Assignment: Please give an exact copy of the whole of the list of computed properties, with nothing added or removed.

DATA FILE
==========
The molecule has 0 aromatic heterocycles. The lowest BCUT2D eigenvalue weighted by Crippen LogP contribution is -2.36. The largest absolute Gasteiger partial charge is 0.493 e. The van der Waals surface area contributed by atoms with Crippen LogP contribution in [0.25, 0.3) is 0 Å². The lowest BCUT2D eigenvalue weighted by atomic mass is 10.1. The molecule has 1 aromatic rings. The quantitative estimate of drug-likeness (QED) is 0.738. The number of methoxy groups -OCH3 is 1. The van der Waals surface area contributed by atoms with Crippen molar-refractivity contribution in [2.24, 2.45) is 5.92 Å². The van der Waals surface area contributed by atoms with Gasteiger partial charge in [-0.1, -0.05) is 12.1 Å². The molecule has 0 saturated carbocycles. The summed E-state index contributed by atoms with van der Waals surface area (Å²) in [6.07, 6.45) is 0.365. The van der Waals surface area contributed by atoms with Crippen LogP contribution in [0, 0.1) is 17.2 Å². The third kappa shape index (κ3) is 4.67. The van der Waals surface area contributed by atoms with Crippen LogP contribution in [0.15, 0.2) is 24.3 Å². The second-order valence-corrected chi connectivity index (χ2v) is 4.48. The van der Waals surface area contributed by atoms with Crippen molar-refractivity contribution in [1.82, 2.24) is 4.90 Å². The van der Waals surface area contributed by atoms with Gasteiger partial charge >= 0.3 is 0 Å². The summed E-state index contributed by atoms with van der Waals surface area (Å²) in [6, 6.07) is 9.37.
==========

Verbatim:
The molecule has 0 aromatic heterocycles. The lowest BCUT2D eigenvalue weighted by Crippen LogP contribution is -2.36. The largest absolute Gasteiger partial charge is 0.493 e. The van der Waals surface area contributed by atoms with Crippen LogP contribution in [0.25, 0.3) is 0 Å². The lowest BCUT2D eigenvalue weighted by atomic mass is 10.1. The molecule has 1 aromatic rings. The quantitative estimate of drug-likeness (QED) is 0.738. The number of methoxy groups -OCH3 is 1. The van der Waals surface area contributed by atoms with Crippen molar-refractivity contribution in [2.24, 2.45) is 5.92 Å². The van der Waals surface area contributed by atoms with Gasteiger partial charge in [-0.1, -0.05) is 12.1 Å². The molecule has 0 saturated carbocycles. The summed E-state index contributed by atoms with van der Waals surface area (Å²) in [6.07, 6.45) is 0.365. The van der Waals surface area contributed by atoms with Crippen LogP contribution in [0, 0.1) is 17.2 Å². The third kappa shape index (κ3) is 4.67. The van der Waals surface area contributed by atoms with Crippen LogP contribution in [0.15, 0.2) is 24.3 Å². The second-order valence-corrected chi connectivity index (χ2v) is 4.48. The van der Waals surface area contributed by atoms with Crippen molar-refractivity contribution in [1.82, 2.24) is 4.90 Å². The van der Waals surface area contributed by atoms with Gasteiger partial charge >= 0.3 is 0 Å². The summed E-state index contributed by atoms with van der Waals surface area (Å²) in [6, 6.07) is 9.37.